6 votes

Pandemic bills are so big that only money-printing can pay them

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  1. skybrian
    From the article: [...] [...]

    From the article:

    With entire industries shuttered and unemployment soaring, only public spending is keeping millions of households and businesses afloat. The governments on the hook for this relief effort are running up some of history’s biggest budget deficits. And they’re paying at least some of the bills with what are effectively loans from their own central banks –- debt that can be rolled over indefinitely, and is really more like money.


    In the U.S., the Federal Reserve is set to buy $3.5 trillion of bonds this year, according to Bloomberg Economics estimates. Most of that will be Treasuries, covering the best part of a fiscal shortfall forecast to reach at least $3.7 trillion. Nobody knows when the debt will be offloaded from the public balance sheet into the hands of private investors, if it ever is.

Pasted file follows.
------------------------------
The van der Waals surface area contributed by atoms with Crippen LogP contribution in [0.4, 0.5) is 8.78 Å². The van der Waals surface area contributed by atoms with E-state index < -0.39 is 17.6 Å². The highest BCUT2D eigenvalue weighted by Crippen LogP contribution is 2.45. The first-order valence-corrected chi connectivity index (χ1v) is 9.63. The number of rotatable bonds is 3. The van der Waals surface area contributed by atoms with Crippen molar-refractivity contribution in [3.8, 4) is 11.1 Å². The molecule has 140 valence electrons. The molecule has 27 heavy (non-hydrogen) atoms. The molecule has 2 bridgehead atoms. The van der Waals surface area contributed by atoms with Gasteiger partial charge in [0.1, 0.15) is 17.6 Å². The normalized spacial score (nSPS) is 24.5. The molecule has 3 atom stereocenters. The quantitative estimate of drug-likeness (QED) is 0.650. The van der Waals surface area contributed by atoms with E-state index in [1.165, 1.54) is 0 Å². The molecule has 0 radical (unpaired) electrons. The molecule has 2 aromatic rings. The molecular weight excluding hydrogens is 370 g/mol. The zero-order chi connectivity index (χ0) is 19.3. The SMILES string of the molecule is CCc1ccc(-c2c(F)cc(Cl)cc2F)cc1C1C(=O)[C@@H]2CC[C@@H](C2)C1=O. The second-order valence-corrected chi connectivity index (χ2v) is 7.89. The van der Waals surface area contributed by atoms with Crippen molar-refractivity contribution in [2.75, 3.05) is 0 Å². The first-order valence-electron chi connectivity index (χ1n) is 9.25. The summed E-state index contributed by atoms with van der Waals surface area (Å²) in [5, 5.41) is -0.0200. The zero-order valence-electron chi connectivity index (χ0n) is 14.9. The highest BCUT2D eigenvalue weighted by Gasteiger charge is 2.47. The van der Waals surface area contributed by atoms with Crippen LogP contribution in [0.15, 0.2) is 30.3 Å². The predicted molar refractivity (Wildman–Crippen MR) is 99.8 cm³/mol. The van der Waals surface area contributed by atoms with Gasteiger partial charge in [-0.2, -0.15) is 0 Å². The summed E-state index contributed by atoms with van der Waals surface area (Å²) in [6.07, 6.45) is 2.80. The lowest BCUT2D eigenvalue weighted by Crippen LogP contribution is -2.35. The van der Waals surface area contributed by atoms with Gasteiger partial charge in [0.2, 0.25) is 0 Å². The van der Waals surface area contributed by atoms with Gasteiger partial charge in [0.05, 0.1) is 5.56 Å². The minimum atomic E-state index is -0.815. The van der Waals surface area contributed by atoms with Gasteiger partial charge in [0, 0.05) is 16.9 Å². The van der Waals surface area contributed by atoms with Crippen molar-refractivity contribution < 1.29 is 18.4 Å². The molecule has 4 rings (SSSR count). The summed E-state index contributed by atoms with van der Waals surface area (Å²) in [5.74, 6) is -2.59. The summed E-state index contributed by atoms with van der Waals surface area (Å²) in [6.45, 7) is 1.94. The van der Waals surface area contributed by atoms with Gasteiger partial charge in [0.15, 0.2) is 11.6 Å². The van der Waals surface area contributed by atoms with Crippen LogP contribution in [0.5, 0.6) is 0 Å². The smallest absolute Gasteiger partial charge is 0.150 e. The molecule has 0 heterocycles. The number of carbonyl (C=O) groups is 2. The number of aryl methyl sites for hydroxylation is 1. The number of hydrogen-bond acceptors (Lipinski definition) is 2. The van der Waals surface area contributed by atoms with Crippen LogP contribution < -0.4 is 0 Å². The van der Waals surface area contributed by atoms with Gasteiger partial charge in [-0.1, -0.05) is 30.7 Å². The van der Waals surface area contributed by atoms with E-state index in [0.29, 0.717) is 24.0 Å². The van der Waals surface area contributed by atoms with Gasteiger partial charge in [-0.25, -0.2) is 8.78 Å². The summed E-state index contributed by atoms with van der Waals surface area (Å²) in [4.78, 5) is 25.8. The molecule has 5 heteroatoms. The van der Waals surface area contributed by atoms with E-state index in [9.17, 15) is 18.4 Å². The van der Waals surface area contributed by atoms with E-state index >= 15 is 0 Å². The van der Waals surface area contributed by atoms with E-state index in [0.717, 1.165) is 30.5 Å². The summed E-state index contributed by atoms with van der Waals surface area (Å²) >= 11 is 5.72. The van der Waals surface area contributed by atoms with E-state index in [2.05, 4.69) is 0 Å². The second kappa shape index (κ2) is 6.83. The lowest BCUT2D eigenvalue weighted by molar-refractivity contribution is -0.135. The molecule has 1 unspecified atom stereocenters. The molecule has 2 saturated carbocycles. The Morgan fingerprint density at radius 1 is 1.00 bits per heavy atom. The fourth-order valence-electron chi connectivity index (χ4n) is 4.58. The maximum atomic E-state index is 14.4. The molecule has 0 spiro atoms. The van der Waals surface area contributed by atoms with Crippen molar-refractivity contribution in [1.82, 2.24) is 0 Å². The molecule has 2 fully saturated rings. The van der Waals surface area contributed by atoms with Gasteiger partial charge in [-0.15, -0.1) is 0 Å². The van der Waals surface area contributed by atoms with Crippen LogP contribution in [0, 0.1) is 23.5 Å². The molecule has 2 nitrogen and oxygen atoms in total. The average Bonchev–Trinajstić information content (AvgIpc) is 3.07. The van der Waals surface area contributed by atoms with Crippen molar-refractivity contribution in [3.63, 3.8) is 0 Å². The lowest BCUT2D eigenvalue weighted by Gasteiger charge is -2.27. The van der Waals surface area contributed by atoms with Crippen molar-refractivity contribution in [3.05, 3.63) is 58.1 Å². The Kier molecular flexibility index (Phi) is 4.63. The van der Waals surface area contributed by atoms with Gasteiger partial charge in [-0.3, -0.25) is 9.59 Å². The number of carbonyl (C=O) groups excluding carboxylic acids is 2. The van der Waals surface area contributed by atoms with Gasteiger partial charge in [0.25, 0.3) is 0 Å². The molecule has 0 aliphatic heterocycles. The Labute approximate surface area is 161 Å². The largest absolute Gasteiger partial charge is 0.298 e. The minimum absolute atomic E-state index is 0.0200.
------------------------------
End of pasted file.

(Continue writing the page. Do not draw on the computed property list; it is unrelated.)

Similar stories are playing out across developed economies from Europe to Japan -- and even in some emerging markets, with Indonesia and Poland joining the fray.


    Inflation has remained subdued or non-existent, however much governments borrowed or central bankers lent. Its long absence has spurred calls for even bolder policies to drag economies out of the virus slump, even if that means further blurring the lines between debt and money.

    2 votes